Friday 28 April 2023

Polymer Selection Funnel Example - Yoga Mat (Example Sporting Goods Market)

Polymer Material Selection Example - Yoga Mats

Hello and welcome to another polymer materials selection example using the Polymer Funnel methodology. In this post we discuss the material selection of the optimal material for Yoga mats. Figure 1 presents the four different stages of the material selection funnel and this overview serves us as a guideline.

Figure 1: The four different stages of the polymer material selection funnel.

Global sporting goods market

The global sporting goods market is a billion dollar industry and can be split into the following sections: 

  • athletic footwear
  • exercise equipment
  • licensed sports merchandise
  • and athletic apparel.

Sports clothes use plastic fibres such as Polyamide, Polyester, Acrylic, Lycra, and Spandex which make this segment leading in the use of polymers. Sports shoes use ethyl vinyl acetate (EVA) for the mid-sole to provide lightweight cushioning. Extra comfort for the insoles is provided by polyester foam padding. We see more and more recycling plastics used for shoes too. Also for stadium seats recycled plastic bottles can be used. Millions of recycled plastic bottles were used to make 6,700 seats for the MaracanĂ£ stadium at the Rio 2016 Olympics.

Polymer material selection for Yoga mats

Figure 2 shows a standard exercising Yoga mat which can be found in stores already. We will select the optimal material for such a mat.

Figure 2: Standard Yoga mat in green. 

Funnel stage 1: Material selection factors

In Funnel stage 1 we assess the yoga mat requirements and turn them into material selection factors:

  • Keeping thickness level of 4 mm (6 mm depending on type) over time
  • Lightweighting, considering different densities of materials (min. Density of 0.38 g/cm3)
  • Balance of comfort and stability
  • Length of min 180 cm 
  • Good surface texture
  • Hardness between Shore A 40 and 60
  • Colorability
  • Eco-friendly (no harm to environment) 
  • No allergic reactions to skin and easy cleaning
  • Price level

Table 1 summarizes the important requirement information with quantitative and qualitative values (requirement worksheet).

Table 1: Summary of important requirements and information of the Yoga mat project.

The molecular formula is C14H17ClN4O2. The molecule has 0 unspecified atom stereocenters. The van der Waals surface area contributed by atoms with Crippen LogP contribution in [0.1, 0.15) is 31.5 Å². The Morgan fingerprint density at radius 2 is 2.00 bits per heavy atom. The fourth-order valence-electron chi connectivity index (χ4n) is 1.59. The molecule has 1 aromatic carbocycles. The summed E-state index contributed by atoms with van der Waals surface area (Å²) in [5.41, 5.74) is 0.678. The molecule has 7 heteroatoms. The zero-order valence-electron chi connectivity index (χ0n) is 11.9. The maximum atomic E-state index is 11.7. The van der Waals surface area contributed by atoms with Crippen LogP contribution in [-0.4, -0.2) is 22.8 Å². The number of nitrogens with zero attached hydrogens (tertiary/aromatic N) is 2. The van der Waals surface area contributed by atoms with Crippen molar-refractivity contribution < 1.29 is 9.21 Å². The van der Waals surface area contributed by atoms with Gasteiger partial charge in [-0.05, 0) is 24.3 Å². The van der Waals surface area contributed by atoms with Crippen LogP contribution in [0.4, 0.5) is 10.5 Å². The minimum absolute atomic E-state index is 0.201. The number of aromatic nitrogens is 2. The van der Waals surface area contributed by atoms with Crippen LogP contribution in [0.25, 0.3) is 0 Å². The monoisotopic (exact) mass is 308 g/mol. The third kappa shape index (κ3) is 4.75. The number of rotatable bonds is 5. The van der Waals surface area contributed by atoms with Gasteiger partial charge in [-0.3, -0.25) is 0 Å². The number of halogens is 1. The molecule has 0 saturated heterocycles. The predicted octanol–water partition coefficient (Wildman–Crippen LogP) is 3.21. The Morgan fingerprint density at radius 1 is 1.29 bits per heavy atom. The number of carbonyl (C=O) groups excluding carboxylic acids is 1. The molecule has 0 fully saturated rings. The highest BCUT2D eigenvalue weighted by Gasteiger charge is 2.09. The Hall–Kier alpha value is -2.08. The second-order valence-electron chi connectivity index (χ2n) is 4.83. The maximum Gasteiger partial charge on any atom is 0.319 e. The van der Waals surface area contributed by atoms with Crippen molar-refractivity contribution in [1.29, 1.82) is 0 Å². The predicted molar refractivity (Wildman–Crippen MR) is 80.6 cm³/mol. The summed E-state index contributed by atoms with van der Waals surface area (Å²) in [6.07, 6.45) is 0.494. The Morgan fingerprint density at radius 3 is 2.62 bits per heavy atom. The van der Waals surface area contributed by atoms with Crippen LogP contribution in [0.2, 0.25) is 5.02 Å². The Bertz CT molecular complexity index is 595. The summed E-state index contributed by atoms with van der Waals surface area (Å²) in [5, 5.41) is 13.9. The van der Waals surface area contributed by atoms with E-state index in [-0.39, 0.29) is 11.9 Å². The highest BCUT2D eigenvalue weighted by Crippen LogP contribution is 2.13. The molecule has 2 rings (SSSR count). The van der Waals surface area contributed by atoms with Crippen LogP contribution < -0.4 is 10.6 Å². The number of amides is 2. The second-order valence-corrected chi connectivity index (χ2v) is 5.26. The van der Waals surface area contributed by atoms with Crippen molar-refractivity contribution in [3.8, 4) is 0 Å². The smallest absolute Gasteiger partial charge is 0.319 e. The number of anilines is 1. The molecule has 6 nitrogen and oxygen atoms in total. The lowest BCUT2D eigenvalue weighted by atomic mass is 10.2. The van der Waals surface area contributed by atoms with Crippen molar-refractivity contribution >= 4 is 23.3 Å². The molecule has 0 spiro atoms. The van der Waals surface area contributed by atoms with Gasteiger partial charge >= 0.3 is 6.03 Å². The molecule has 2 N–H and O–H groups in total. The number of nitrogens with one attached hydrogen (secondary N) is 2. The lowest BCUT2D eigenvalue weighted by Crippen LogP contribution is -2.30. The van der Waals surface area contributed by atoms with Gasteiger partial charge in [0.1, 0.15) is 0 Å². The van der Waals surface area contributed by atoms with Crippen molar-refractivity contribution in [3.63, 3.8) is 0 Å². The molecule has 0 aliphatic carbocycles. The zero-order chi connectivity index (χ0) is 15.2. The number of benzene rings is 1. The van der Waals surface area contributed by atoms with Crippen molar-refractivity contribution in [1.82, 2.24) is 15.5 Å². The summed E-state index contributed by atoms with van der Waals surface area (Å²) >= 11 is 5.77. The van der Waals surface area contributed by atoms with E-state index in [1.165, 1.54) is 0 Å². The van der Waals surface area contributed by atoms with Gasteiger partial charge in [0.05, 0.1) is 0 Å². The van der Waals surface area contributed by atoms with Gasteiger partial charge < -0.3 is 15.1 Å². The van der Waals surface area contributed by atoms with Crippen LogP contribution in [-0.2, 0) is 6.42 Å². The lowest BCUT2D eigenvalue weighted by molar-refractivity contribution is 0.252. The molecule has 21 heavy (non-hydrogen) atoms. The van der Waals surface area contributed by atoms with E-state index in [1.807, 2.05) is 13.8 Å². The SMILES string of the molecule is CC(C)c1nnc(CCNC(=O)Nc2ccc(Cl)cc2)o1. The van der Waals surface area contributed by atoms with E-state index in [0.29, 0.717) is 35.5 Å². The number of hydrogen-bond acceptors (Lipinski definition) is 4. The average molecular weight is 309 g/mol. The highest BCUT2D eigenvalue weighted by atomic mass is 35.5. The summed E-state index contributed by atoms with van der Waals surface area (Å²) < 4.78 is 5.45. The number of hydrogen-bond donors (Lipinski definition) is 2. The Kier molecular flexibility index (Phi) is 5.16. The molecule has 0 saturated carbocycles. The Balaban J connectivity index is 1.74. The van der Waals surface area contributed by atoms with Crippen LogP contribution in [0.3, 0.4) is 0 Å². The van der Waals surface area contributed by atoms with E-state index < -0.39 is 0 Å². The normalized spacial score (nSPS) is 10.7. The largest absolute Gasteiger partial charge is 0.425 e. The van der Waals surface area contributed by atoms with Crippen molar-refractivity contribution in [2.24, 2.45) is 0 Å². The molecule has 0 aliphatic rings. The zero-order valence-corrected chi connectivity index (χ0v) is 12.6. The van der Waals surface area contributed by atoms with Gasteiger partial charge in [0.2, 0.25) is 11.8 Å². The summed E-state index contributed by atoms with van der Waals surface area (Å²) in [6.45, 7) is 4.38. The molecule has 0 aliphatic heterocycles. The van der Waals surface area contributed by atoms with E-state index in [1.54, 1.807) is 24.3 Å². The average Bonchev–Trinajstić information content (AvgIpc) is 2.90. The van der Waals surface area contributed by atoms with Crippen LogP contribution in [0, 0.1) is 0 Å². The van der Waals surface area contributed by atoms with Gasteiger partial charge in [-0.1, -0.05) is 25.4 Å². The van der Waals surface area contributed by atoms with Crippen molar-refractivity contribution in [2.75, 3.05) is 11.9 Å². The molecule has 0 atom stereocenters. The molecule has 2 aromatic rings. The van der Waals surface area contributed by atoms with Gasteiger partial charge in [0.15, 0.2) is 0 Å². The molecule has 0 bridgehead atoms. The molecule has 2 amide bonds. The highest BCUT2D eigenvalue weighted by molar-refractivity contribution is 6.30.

Funnel stage 2: Decision on thermoplastic or thermoset

In Funnel stage 2 we decide between the thermoplastic and thermoset material route. Since we need soft surfaces together with cushion, thermoplastics are the preferred selection path. Additionally we consider rubber materials too. Proposed materials are Polyurethane (PU), Polyvinyl Chloride (PVC), Thermoplastic Urethane (TPU), and Natural Rubber (NR): 

-Elastopan CS 9530 (PU)

-Elastollan® C 60 A HPM (TPU Shore A 60)

-Vinnolit S4170 (PVC)

-NR A 560 (NR, Semperit Shore A 40)

Table 2 summarises the preselected polymers. 

Table 2: Summary of pre-selected polymers.

Funnel stage 3: Selection discussion with worksheet (qualitative matrix analysis)

In the third funnel stage we use the qualitative matrix analysis methodology to assess the suitability of the pre-selected polymers (Table 3). For starting, we insert the material selection factors from Table 1 in the top upper line and assign each a priority number (ranging from 0= low to 5= high priority). This is followed by adding the pre-selected materials. Now we rank each material how good it can fulfil the requirements listed in the top layer (5 = perfectly fulfilled). In the end we multiply the priority number of each requirement with the fulfilment number and add them up to a total sum. On the right side of Table 3 the results are listed. In our case, NR has the highest number (85), followed by TPU and PU (both 70), and PVC (66).  NR offers a good balanced density, haptic level, and is made from natural materials. TPU combines certain properties of NR and PVC and stands in the middle. The cheapest and more sticky solution for Yoga mats is PVC. For further mechanical testing, NR, TPU, and PU are considered. 

Table 3: Results of the qualitative matrix analysis for the Yoga mat material selection.

Funnel stage 4: Testing, selection of material and vendor

Now mechanical, chemical and other specific tests are done based on prototype mats. Auch tests can include potential customers too to receive their feedback if they feel comfortable with one of the materials. In the case of Yoga mats it is feasible to use 1-2 different materials since the customer preferences can be different. Some prefer natural based materials and others like the TPU and TPE based Yoga mats. 

Check out other polymer material selection examples: 

Polymer Material Selection Funnel Example - Baby Bottles (Consumer Packing Example)

Polymer Material Selection Funnel Example - Water Pipes for Plumbing (Building & Construction Example)

Polymer Selection Funnel Example - Vacuum Cleaner Canister and Canister Holding (Example Electronics Consumer Goods)

Thanks for reading and #findoutaboutplastics



Interested to talk with me about your polymer material selection, sustainability, and part design needs - here you can contact me 

Interested in my monthly blog posts – then subscribe here and receive my high performance polymers knowledge matrix.







Thursday 13 April 2023

Mass Balance Approach for Plastics (ISCC) - A Concise Overview

Mass Balance Approach for Plastics (ISCC) - A Concise Overview

Hello and welcome to a new post where we discuss the basics of the mass balance approach for plastics. We touched on this topic in our previous posts and today we include some more examples too. 

Linear vs. circular economy